Step 1:
Research the breed that interests you. Learn about common disorders and diseases in that breed. Talk to folks who have these animals; not just the breeders, but people like you. What were the benefits? What were the challenges? How long did their animal live? What sorts of veterinary care and grooming did it require?

Step 2:
Research the breeder. How long have they been breeding these animals? What sort of genetic screening do they do on their breeding stock? Do they have a relationship with a local veterinarian that consists of more than emergency care? Will they give their veterinarian permission to talk to you? Does their breeding contract have weird vaccination, parasite prevention, or feeding restrictions that would void the warranty (that is a red flag, in case you couldn’t guess)? Do they have clients who are willing to talk to you? Will the dog or cat breeder take the animal back if there is an unsatisfactory first vet check and discovery of disease, or throughout its life for other reasons? The dog and cat breeders that refuse to take an animal back are ones to watch out for.

Step 3:
For horse purchases, get a pre-purchase examination (a vet check) performed by a reputable veterinarian. Ideally this should NOT be the seller’s veterinarian. The pre-purchase exam is a several hour head-to-tail-to toe evaluation of the horse’s anatomy, conformation, history, and soundness. The examining veterinarian is looking for anything that might interfere with the horse’s ability to perform long-term at the level you desire. For adult animals of any species, a similar but less complex exam is a good idea.

Step 4:
Evaluate all of the above information, keeping the following questions in mind. Is this animal going to be able to do the things you want? For example, your average bulldog isn’t a good choice for a jogging companion. Is it likely to hold up physiologically and temperamentally under those activities and remain healthy for a long time? Does it have or is it prone to conditions that are going to require specialized veterinary care? If so, are you willing and financially able to commit to said care? What traits are most important to you, and can you cope with the corresponding risks?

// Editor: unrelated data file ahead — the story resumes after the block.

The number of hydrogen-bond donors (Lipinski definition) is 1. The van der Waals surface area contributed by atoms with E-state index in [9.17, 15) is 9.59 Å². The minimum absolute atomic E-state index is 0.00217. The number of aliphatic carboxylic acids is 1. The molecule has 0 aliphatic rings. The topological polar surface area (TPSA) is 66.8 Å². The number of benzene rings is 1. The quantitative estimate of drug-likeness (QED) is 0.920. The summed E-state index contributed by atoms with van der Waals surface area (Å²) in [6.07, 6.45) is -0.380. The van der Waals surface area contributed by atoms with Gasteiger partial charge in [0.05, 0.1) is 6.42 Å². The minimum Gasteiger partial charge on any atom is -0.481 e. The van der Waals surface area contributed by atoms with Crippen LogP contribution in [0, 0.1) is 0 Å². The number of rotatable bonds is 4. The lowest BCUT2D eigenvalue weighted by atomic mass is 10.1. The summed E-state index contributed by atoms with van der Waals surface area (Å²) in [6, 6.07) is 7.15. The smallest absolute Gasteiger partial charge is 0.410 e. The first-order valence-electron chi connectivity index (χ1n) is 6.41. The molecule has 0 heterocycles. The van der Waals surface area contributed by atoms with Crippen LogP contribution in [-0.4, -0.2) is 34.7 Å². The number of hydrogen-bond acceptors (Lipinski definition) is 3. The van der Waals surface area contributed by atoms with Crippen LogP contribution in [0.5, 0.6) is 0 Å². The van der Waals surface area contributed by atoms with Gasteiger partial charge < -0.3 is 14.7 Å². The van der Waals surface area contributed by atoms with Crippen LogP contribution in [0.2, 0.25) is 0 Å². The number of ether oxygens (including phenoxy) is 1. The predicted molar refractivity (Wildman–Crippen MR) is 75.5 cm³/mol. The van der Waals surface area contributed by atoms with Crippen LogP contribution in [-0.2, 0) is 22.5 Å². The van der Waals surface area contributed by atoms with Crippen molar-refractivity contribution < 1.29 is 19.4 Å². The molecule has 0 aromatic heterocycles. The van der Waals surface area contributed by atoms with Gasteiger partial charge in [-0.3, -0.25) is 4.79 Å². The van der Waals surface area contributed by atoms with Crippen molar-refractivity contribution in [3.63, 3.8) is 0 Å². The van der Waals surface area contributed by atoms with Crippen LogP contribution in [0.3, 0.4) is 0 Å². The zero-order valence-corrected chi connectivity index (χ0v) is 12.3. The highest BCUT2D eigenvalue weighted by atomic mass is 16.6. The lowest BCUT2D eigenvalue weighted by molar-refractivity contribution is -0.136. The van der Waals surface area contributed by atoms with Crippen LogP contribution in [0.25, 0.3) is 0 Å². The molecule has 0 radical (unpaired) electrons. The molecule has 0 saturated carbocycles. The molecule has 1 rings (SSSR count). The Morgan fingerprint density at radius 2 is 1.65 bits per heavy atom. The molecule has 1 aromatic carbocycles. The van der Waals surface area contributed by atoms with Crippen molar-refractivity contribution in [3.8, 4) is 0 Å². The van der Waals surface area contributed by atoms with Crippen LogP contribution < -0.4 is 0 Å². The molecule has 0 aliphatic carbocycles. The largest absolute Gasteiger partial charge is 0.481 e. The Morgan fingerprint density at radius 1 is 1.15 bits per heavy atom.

Cuteness wears off rapidly in the face of frustration. The bottom line is that any animal you get should fit into your lifestyle: don't select a breed just because it's pretty. If you like dogs who are content with half hour daily walks, don't get a dog bred to work or hunt all day. If you like a tidy house, look for a short-haired cat or a dog that doesn't shed. If you want to groom a horse and ride it once in a while, don't get a horse who wants to run races. If you want a pet who can breathe without surgical help, don't get one that looks like it ran face-first into a wall. When the animal you select fits your concept of an ideal pet, your pet will enhance your life, and vice veresa. This pairing is for life, not the prom.

1 Comment

Valerie Hertzler, RVT
June 1, 2016

What is wrong with a Heinz 57? Sure they don't have the so called 'social status" attached to them, however they often don't have near the genetic issues that man has managed to breed into purebred animals. My wish for our animals is that we are able to get past our ego and need to have something that looks they way we want them to look and start accepting animals for who they are more naturally.